But I think we should also aspire to autonomy. Many organizations work on a tournament system. You have to start in round one and work your way up. Should you want to move to another organization, you cannot carry credits from the previous rounds with you!
We need a way to aggregate our experience into a stronger and stronger portfolio.
Online portfolios are a good start. Planning our careers as if they are a business is another.
But as employment law is very clumsy and big organizations are more interested in subordination than developing your ongoing value, isn’t it a good idea to register yourself as a company, employ yourself, and develop alliances with others from day one?
Who is doing this? Who is making sure their youngsters go on to independent careers after an apprenticeship with some one else?
Posted October 6, 2009on:
Life can only be understood backwards; but it must be lived forwards. — Soren Kierkegaard
Good to remember!
Though most people are better living forwards that understanding backwards
In industrial psychology, we distinguish between “tracking” and “diagnosis”.
Take a pilot landing a large plane, for example. They assimilate a lot of information, that changes before they have time to put it into words, and bring the plane down, hopefully, to a gentle landing at high speed.
When, God forbid that something goes wrong, highly trained investigators will come in to work out what happened. The investigators aren’t likely to be pilots and the investigators probably don’t land fully laden passenger jets.
We have specially trained people to think backwards
In factories, we make the same distinction. We have hands-on people who keep complex, continuous flow plants going, safely. It’s as demanding as landing a plane.
Yet, the day the process breaks down, we call the process engineers. They work out what went wrong and bring science to bear to figure out what the factory managers can do to get the plant going again.
The two people groups aren’t interchangeable. Simply, the managers think forwards. The engineers think backwards.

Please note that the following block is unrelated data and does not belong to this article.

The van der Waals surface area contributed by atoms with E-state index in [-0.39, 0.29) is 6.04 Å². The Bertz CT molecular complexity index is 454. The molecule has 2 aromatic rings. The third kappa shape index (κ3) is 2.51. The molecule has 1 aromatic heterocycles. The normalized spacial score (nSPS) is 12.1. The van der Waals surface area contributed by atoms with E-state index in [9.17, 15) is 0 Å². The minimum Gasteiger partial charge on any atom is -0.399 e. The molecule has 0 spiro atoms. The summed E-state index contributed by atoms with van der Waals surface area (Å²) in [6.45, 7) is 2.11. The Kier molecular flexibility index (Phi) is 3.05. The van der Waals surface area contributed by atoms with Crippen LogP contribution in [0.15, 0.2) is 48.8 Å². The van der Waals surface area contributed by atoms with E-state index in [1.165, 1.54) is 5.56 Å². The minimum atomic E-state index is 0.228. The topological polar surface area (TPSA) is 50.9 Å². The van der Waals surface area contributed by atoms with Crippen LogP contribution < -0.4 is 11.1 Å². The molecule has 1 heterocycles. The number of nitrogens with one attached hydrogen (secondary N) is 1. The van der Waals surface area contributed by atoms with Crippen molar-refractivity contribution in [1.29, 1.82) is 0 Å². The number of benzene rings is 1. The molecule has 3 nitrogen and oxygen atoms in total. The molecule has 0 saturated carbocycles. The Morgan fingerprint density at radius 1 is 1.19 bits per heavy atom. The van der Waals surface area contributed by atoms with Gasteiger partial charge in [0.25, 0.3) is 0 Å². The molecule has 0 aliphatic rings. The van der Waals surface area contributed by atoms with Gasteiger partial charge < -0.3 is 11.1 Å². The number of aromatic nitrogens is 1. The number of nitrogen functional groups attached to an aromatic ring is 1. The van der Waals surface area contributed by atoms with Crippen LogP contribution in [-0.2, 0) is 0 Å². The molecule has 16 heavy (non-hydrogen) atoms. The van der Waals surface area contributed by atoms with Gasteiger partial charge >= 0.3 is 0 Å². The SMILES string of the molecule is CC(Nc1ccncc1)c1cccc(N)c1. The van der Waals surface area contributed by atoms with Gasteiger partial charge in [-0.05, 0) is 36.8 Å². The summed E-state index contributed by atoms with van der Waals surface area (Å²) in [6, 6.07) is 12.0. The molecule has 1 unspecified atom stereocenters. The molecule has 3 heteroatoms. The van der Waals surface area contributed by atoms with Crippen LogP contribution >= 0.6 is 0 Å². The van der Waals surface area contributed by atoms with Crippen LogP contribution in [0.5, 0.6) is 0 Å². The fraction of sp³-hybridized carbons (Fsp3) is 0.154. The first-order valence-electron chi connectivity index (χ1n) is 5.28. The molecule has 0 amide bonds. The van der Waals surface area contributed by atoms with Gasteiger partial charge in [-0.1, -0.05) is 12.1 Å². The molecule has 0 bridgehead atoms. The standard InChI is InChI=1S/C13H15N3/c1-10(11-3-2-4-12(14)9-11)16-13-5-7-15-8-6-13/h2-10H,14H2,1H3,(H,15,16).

Usually the engineers are more highly educated. They often earn more.
But they aren’t “line”. And the “line” thinks they are egg-heads because they can’t do the “real thing”.
So it is funny that we have to be reminded not to think backwards. Most of us don’t. Most of us can’t. We need experts for that.
In the future, we might have to do thinking forward as well as thinking backwards
What has been puzzling me recently, or truthfully what is in my in-basket marked “puzzles”, is how the “design-thinking” approach to management will change this divide.
Take Toyota, for example. Every worker on the assembly line is capable of doing quite sophisticated experiments. They use statistics equivalent to Honours in any subject except statistics itself. The two types of work seem to be merging.
The idea of ‘failing informatively’ will also change what professions like engineering and psychology learn and contribute in the work place. We will not only be required to diagnose what went wrong. We will be required to play a more hands-on role in moving things forward.
This is the age of statistics
The attitude of Google to data makes simple A B experiments a day-to-day job rather than the job of an expensive graduate. The burgeoning use of good visuals makes statistics a discipline of communication.
I sense there is more to this change than I am saying here. What is clear though, is that the education levels that used to be regarded as the preserve of the top 3% of the population are now necessary for all but the bottom 3%. Necessary. Not optional.
How can every child learn statistics?
So what are we going to do about illiteracy in Western countries? It amazes me that people who cannot read books play computer games quite well.
So I doubt this is a real problem. We need to get kids into factories where they see statistics being used
And then they can teach us!
I want a British TED
The world is divided it seems – in to those who watch TED and those who don’t.
I watch TED because I like positivity – I like my daily fix. And I admire technological advancement. I wish we had a British TED too – the best of science and technology that is coming out of the UK.
But is my wonder of TED shared?
It seems strange to me, but so many people don’t share my wonder. They aren’t interested. They even proclaim themselves proudly as Luddites.
What bothers the Luddites?
Of course, the original Luddites weren’t just disapproving of new technology. They smashed the new weaving presses too.